If earning more cash were as simple as running your 20 dollar bills through a copy machine, the world would be a lot richer. That’s the idea a man working at a middle school in Lafollette, Tennessee had. James Chapman, a janitor at Lafollette Middle School, was arrested on Tuesday for allegedly using the school’s copy machine to create counterfeit money. Chapman was charged with criminal simulation and subsequently released on a $5,000 bond.
According to Robbie Goins, the Sheriff of Lafollette’s Campbell County, Chapman had been copying $10 and $20 bills on pieces of paper using the school’s copy machine. He would copy each side of a bill on separate pieces of paper, and then cut them out and glue them together.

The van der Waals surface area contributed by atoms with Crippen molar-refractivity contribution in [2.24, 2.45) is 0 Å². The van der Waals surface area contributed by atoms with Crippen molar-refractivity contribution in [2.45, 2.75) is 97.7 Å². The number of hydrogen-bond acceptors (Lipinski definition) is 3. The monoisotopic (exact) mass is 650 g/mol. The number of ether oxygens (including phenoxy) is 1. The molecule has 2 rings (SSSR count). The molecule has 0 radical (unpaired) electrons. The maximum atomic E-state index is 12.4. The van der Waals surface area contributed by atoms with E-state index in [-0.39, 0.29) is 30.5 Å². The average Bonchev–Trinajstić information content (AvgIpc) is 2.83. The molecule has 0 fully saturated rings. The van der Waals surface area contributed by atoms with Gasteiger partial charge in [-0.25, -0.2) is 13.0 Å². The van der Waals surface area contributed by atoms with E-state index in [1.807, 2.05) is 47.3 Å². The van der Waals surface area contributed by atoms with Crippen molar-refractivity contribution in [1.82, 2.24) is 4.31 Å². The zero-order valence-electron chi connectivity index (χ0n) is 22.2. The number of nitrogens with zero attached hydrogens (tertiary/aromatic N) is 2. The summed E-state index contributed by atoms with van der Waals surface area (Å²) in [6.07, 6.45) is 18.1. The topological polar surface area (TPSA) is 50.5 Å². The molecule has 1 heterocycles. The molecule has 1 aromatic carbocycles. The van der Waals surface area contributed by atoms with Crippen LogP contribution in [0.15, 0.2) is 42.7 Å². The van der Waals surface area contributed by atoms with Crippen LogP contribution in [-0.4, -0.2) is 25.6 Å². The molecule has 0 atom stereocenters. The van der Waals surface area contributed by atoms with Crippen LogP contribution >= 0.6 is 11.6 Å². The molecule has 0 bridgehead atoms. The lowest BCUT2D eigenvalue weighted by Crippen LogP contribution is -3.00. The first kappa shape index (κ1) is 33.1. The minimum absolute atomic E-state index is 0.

The arrest was made after Chapman allegedly used one of the fake $20 bills at a local body shop. Due to the poor quality of the counterfeiting effort, the owner of the shop “knew right away it was a fake $20 bill,” Goins told Knoxville, TN’s WVLT.
It is unclear how much money Chapman had printed off before he was caught, or whether or not he had used the money elsewhere. Sheriff Goins explained that he is used to seeing counterfeit money in the county, and that this was one of the most unusual attempts at creating fake bills, and also the most unlikely to work.
“It was shocking to think that someone would try to pull this off and use school equipment to do it,” Goins said.
Further information about the criminal charges against Chapman has yet to emerge, but the man has already returned to his home in Lafollette.